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    It's like telling a home seller not to accept any other buyer's offer because you might want to buy their house but you're still looking at other houses to see if you like them better. That's disingenuous and in bad faith. – joeqwerty Jun 3 '20 at 3:21
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    None of your examples are either disingenuous or in bad faith, provided that all parties are telling the truth and not misrepresenteing the situation. I don't think you know what those expressions mean. I think there is an assumption here that Company B is somehow obliged to give career advice. They are not. – Gregory Currie Jun 3 '20 at 5:00
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    Company B has told the OP not to accept the job offer from Company A, yet Company B has made no corresponding offer. Company A will likely choose another candidate for the job. Company B could very well offer the job to someone else. If the OP follows the direction of Company B, and if company B does not offer the job to the OP then the OP has no job offers. That's acting in bad faith. – joeqwerty Jun 3 '20 at 16:10
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I'm inclined to accept the offer from company A. Is this decision wise? Thanks for all your feedback!

Sorry, I don't understand why don't you take the offer from A while waiting for B? Surely, you can terminate the contract with A. Probation termination period is usually about 7 days. All you have to tell B (if they give you the offer) your notice period is 7 days.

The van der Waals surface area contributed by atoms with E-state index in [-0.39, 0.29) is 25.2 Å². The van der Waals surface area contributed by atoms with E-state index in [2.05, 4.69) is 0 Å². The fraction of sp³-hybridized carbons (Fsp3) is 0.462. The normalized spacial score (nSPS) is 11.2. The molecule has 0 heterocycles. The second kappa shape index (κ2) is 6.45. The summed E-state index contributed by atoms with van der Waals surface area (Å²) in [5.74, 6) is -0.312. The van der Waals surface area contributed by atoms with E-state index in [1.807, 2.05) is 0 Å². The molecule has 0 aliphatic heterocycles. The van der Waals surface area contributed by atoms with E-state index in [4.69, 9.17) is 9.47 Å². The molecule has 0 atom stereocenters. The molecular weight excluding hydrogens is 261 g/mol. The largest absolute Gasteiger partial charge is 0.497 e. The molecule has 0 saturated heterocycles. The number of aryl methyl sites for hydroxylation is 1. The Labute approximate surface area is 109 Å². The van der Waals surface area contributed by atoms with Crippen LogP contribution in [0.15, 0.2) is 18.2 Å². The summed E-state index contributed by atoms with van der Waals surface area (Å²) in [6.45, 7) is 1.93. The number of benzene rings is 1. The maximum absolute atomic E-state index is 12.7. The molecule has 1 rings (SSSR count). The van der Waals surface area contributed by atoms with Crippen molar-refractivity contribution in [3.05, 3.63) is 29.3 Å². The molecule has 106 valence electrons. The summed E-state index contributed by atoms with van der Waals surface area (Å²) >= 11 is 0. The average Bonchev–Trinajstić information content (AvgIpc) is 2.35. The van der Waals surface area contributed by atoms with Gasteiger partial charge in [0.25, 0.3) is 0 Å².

If B has no offer, you do nothing. If they do, think of A like a short contract position. Your contract must have a clause that allows A (and yourself) to terminate the position for any reason.

... for over a month now ...

Perfect. Start working for A. Switch if you get another offer.

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    The fact that at the core you suggest that OP takes the job with plans to dump them ASAP needs a massive paragraph warning about burning bridges and how we we live in a small world where reputation about stuns like that spreads like wildfire. – Tymoteusz Paul Jun 3 '20 at 10:05
  • @TymoteuszPaul Company A has the power to terminate OP for any reason in probation. Lot's of people here on the forum have the experience not passing probation. Similarly, OP also has the power to do the same. This is called contracts. – QuantFinance Jun 3 '20 at 10:07
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    @TymoteuszPaul You're also assuming "small world". Our site guideline clearly state no assumption or guessing. Please read our FAQ or ask for mods help. We're here to answer based on question context not to guess. You don't know which two companies they are, and thus your comment is just wrong. I'm happy to help you finding the help page if you need. – QuantFinance Jun 3 '20 at 10:08
  • @TymoteuszPaul You also don't know the state of the positions. Maybe both jobs are short contracts? For example, decent mobile app development jobs are mostly short contract. Both remote positions? There are lots of unknowns not stated in the question, so you should not guess things as our mods may help you. – QuantFinance Jun 3 '20 at 10:25
  • @TymoteuszPaul workplace.stackexchange.com/questions/157809/… – QuantFinance Jun 4 '20 at 8:08